Paternalistic regulation won’t benefit A-share market

By Li Qiaoyi Source:Global Times Published: 2018/6/4 22:23:40

Illustration: Luo Xuan/GT

Since its inception nearly 28 years ago, the Chinese mainland's stock market has passed a milestone on its journey to the global stage, with a selection of mainland stocks officially joining MSCI's widely tracked emerging markets benchmark at the close of trading on Thursday.

There is a clear consensus that the index inclusion will help channel overseas institutional investors into the A-share market and reduce volatility in the market, where herds of retail investors chase quick gains.

Nonetheless, the inclusion that initially inducted 226 large-cap stocks into the New York-based index compiler's benchmark will by no means catapult A shares, which include more than 3,000 stocks, into the major leagues of global investment overnight.

Paternalistic, mercurial regulation persists in the mainland stock market and keeps the market's development level low. In turn, retail investors don't become more sophisticated. The regulatory regime also weighs on foreign investment decisions.

Mainland shares' journey to the MSCI inclusion has been bumpy, with arbitrary stock trading suspensions acting as a major roadblock. To address investor discontent about listed companies' long, arbitrary trading suspensions, the securities regulator and the bourses in Shanghai and Shenzhen have over the past two years tightened rules on voluntary trading suspensions.

One major move came in the form of rules announced by the exchanges in late May 2016, which set time limits on suspensions - three months for companies undertaking a major asset restructuring and one month for those raising money through private placements.

These moves placated foreign investors, paving the way for the MSCI  inclusion. But long, unreasonable trading halts persist.

In a sign of lingering concern, some shares were dropped from the list of 234 index constituents announced in mid-May in MSCI's quarterly review, due to trading suspensions.

This move apparently indicated a discrepancy between trading suspension rules applied in the A-share market and those that MSCI adopts. Any A-share company halting trade for more than 50 days will be removed from the MSCI Emerging Markets Index, and it won't be eligible to return to the index for a further 12 months.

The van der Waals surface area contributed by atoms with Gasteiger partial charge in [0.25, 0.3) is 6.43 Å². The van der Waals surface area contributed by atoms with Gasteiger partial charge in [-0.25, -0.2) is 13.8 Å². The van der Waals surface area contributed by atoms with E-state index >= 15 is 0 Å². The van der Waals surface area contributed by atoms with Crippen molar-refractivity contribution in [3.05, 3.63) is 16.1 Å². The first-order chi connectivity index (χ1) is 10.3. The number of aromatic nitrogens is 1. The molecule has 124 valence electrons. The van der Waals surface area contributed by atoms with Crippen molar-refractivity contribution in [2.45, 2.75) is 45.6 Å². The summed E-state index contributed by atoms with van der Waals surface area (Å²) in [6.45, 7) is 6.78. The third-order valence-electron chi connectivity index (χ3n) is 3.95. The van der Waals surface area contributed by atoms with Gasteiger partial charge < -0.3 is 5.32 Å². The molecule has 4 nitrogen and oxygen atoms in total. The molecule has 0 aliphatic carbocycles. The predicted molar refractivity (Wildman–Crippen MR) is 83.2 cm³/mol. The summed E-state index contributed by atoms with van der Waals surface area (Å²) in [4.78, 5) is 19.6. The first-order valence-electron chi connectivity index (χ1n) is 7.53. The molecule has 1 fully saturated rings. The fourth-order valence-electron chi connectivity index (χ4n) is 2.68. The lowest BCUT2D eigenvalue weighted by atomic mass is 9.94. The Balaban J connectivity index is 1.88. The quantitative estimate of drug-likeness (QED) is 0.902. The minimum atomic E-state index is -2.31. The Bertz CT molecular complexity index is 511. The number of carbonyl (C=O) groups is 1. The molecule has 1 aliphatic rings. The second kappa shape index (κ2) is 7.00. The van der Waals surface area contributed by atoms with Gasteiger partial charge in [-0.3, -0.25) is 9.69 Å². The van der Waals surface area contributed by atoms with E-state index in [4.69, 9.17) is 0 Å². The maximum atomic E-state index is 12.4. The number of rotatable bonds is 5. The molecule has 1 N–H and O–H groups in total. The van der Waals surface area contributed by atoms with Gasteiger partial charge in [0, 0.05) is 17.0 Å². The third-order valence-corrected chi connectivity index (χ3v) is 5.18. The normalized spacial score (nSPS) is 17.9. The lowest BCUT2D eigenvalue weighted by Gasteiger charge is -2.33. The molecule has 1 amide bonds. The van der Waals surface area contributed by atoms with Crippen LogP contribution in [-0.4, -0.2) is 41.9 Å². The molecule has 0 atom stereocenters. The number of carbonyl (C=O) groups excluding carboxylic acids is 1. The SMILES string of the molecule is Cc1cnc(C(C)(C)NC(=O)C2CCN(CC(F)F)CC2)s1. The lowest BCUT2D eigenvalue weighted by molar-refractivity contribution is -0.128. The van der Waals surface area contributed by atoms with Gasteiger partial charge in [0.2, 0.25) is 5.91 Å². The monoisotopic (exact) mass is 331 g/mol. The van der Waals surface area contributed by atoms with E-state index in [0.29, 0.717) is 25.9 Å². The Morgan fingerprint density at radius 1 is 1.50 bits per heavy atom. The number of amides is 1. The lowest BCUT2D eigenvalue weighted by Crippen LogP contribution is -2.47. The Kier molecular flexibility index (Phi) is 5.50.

The discrepancy also revealed that the crackdown on trading halts has not been fully effective. More worryingly, it indicated a paternalistic mindset that relies on administrative measures to rein in the market rather than getting to the root of problems.

In the case of voluntary trading halts, unjustified or excessively lengthy suspensions of some shares seem to indicate that some companies are immune to the rules - a sign of discretionary regulatory efforts. More strikingly, there are growing signs that forced trading halts are getting more common. Mainland stocks that have soared by the 10 percent daily limit for a few consecutive days or have risen 20 percent in three trading days are likely to announce suspensions.

The summer 2015 stock market slump was fueled by margin lending, which enabled investors to borrow from brokerages to buy shares. That led to a persistent belief that wild rallies could signal sharp corrections.

Special trading halts, which have over the past month been frequently issued, are understandably aimed at preventing speculative rallies and the risks of subsequent plunges.

But these suspensions have proven to be issued in a rather discretionary and mercurial manner. Investors have been left to search for clues as to the circumstances under which a special trading halt will be activated.

The rules were previously understood to restrict Shanghai-listed stocks to a rally of the 10 percent daily limit for four days in a row, and Shenzhen-listed shares to a maximum of six days.

The rules were recently tweaked, with a Shenzhen-listed stock forced to halt trading after rising by the daily limit for no more than four trading days in a row.

Retail investors seem baffled by such discretionary decisions, which make it hard for them to understand the A-share market rules. That's a drawback, even if such efforts are taken to stabilize the market at large.

Protecting retail investors in this way won't help them learn to accept market-oriented mechanisms and the rule of law. And it certainly won't convince foreign investors of China's broad-based efforts to let the market play a decisive role. 

Regulators urgently need to improve the A-share market's legal and supervisory framework.

The author is a reporter with the Global Times.

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